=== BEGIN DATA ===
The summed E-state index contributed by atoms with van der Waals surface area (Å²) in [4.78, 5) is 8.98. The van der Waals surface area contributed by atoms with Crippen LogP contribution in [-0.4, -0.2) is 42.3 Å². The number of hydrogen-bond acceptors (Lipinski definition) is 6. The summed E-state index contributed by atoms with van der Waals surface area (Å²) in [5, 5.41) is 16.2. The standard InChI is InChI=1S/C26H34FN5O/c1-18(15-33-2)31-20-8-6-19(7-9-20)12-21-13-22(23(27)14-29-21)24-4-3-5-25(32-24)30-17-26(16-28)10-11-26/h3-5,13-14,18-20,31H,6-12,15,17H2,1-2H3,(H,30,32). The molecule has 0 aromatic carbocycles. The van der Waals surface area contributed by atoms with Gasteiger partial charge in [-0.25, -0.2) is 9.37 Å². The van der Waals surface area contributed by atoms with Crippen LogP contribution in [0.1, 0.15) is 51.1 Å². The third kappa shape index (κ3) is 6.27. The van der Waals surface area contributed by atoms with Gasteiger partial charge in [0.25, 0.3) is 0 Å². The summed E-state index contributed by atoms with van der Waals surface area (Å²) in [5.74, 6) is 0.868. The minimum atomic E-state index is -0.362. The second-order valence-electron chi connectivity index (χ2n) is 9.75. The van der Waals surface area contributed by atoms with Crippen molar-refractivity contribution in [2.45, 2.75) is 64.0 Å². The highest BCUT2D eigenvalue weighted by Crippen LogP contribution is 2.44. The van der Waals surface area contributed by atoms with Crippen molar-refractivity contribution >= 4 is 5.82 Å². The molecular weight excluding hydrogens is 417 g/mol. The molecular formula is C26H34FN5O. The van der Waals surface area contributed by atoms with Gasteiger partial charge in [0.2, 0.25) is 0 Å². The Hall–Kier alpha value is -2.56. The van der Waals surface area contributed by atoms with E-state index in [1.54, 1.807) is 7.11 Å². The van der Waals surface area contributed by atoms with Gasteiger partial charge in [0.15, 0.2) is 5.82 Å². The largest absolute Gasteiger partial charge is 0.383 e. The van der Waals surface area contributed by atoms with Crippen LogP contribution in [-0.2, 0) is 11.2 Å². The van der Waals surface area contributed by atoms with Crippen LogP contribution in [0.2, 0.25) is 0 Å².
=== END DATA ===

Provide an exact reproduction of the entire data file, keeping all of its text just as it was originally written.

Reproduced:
The summed E-state index contributed by atoms with van der Waals surface area (Å²) in [4.78, 5) is 8.98. The van der Waals surface area contributed by atoms with Crippen LogP contribution in [-0.4, -0.2) is 42.3 Å². The number of hydrogen-bond acceptors (Lipinski definition) is 6. The summed E-state index contributed by atoms with van der Waals surface area (Å²) in [5, 5.41) is 16.2. The standard InChI is InChI=1S/C26H34FN5O/c1-18(15-33-2)31-20-8-6-19(7-9-20)12-21-13-22(23(27)14-29-21)24-4-3-5-25(32-24)30-17-26(16-28)10-11-26/h3-5,13-14,18-20,31H,6-12,15,17H2,1-2H3,(H,30,32). The molecule has 0 aromatic carbocycles. The van der Waals surface area contributed by atoms with Gasteiger partial charge in [-0.25, -0.2) is 9.37 Å². The van der Waals surface area contributed by atoms with Crippen LogP contribution in [0.1, 0.15) is 51.1 Å². The third kappa shape index (κ3) is 6.27. The van der Waals surface area contributed by atoms with Gasteiger partial charge in [0.25, 0.3) is 0 Å². The summed E-state index contributed by atoms with van der Waals surface area (Å²) in [5.74, 6) is 0.868. The minimum atomic E-state index is -0.362. The second-order valence-electron chi connectivity index (χ2n) is 9.75. The van der Waals surface area contributed by atoms with Crippen molar-refractivity contribution in [2.45, 2.75) is 64.0 Å². The highest BCUT2D eigenvalue weighted by Crippen LogP contribution is 2.44. The van der Waals surface area contributed by atoms with Crippen molar-refractivity contribution >= 4 is 5.82 Å². The molecular weight excluding hydrogens is 417 g/mol. The molecular formula is C26H34FN5O. The van der Waals surface area contributed by atoms with Gasteiger partial charge in [0.2, 0.25) is 0 Å². The Hall–Kier alpha value is -2.56. The van der Waals surface area contributed by atoms with E-state index in [1.54, 1.807) is 7.11 Å². The van der Waals surface area contributed by atoms with Gasteiger partial charge in [0.15, 0.2) is 5.82 Å². The largest absolute Gasteiger partial charge is 0.383 e. The van der Waals surface area contributed by atoms with Crippen LogP contribution in [-0.2, 0) is 11.2 Å². The van der Waals surface area contributed by atoms with Crippen LogP contribution in [0.2, 0.25) is 0 Å².